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2 - Poverty, Health and Health Care in Rural Communities

Published online by Cambridge University Press:  12 August 2023

Martin Halliwell
Affiliation:
University of Leicester
Sophie A. Jones
Affiliation:
University of Strathclyde
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Summary

Health and health care are integrally connected to the economic circumstances of individuals and communities in the United States. This connection between economic well-being and health is especially visible in rural areas. Poor rural people tend to be less healthy, more likely to engage in perceived unhealthy behaviour, and have more limited access to health care than more prosperous rural residents. The Covid-19 pandemic made this connection between economic well-being and health starkly clear, as vulnerable and disadvantaged people were much more likely to fall gravely ill with the virus and access to care was more limited in poor places.

Economic restructuring has dramatically changed the availability and quality of work and the economic circumstances in rural places in the US over the last forty years, particularly in poorer rural areas. The jobs residents have are increasingly in the service sector, of which the low-skilled are often low-paying, contingent and without essential benefits such as health insurance. Furthermore, many rural places were still in recovery from the Great Recession of 2008 when the novel coronavirus pandemic hit in early 2020, putting additional strain on rural health care systems and economies. Population loss has also made it challenging for some rural places to maintain their health care infrastructure, leaving often ageing and poor rural residents without local access to essential health care services.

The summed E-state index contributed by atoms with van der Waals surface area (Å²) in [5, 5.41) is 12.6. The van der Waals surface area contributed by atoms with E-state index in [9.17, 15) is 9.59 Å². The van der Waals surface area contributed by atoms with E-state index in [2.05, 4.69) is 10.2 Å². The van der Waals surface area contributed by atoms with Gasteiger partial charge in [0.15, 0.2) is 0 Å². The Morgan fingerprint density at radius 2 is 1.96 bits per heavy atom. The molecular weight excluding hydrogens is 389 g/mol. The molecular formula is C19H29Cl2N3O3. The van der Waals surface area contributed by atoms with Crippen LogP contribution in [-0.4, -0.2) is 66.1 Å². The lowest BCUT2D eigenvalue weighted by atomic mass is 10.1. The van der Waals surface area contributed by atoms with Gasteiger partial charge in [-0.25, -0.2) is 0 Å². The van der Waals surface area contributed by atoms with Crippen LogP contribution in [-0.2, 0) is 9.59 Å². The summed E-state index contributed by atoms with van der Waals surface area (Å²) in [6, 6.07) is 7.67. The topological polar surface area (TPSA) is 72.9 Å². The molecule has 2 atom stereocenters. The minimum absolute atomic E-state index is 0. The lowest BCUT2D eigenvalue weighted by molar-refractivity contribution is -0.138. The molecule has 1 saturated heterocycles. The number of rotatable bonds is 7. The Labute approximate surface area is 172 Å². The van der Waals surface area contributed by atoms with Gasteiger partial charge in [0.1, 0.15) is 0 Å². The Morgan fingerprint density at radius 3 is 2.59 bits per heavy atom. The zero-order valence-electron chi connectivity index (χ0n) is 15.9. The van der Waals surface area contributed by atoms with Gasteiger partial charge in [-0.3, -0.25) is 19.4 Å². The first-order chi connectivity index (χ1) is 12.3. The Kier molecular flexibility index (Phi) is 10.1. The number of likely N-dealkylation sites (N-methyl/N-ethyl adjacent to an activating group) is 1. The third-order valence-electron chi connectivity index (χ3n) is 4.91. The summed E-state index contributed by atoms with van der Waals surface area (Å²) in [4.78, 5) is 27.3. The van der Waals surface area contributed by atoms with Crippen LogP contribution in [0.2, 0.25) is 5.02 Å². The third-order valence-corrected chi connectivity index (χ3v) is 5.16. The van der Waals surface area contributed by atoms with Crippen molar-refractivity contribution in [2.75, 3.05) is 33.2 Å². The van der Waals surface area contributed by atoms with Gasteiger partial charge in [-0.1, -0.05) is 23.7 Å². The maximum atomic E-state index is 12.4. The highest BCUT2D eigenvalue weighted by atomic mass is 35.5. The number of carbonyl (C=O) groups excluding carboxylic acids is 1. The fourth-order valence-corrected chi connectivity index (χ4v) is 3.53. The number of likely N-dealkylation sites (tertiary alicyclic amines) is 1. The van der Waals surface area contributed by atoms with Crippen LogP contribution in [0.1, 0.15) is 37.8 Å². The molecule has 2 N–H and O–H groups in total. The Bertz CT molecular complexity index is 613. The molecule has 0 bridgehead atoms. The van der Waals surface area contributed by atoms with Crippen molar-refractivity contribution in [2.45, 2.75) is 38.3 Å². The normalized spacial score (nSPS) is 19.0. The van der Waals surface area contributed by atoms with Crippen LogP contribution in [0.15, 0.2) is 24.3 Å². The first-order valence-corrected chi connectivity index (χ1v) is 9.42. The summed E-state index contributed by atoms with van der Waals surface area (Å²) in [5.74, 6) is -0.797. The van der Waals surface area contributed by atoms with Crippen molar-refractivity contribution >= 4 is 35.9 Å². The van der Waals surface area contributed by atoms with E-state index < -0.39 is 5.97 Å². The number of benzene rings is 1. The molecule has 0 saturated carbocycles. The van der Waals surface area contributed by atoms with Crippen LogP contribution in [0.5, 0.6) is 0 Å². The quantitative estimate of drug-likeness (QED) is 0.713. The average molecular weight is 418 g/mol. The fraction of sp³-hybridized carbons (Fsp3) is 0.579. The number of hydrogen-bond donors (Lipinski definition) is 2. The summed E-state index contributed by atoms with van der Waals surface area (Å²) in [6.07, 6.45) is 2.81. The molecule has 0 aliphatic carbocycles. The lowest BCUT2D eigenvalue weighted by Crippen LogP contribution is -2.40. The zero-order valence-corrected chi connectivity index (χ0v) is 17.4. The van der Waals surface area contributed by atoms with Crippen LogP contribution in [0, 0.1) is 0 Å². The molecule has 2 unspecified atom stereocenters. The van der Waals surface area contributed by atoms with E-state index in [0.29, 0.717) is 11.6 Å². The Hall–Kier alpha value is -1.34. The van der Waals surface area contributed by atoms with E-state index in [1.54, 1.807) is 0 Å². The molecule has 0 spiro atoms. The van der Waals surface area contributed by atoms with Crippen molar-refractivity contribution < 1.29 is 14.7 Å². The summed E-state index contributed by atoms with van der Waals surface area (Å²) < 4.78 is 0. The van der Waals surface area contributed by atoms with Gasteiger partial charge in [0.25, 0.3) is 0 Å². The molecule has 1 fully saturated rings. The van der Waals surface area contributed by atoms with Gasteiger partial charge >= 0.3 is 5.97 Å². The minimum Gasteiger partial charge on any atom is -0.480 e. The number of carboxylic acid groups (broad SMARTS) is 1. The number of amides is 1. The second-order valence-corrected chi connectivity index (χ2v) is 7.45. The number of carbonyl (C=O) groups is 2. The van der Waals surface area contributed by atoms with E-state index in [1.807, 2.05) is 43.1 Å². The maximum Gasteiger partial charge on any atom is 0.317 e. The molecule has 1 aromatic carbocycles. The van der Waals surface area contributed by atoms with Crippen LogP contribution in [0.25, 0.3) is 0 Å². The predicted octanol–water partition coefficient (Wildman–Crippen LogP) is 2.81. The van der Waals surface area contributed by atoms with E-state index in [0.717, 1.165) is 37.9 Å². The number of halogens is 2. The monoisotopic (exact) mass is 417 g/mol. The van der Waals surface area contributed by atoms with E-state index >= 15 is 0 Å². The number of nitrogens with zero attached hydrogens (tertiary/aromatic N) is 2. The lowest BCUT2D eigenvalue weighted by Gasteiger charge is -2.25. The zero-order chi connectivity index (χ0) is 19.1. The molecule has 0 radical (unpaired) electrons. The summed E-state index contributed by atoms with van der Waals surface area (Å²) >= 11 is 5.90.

In this chapter, we provide a sociological perspective on the health of residents of rural counties in the US, as well as demographic and economic changes that affect health and access to health care. Then, focusing on the 1990s to the present, we combine secondary data with our own surveys and interviews in order to compare physical and mental health and health care provision in chronically poor rural areas with those in somewhat more prosperous rural places. Our conclusions show how consistently poor rural places fare worse on health, healthy behaviour and access to health care.

Demographic and Economic Trends Affecting Rural Health and Health Care

Geographic isolation and lack of population density have long created challenges for basic health care services in the rural United States. People in rural places are more likely to feel access to good doctors and hospitals is a major problem in their community and they face longer travel times to the nearest hospital than suburban and urban residents.

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Publisher: Edinburgh University Press
Print publication year: 2022

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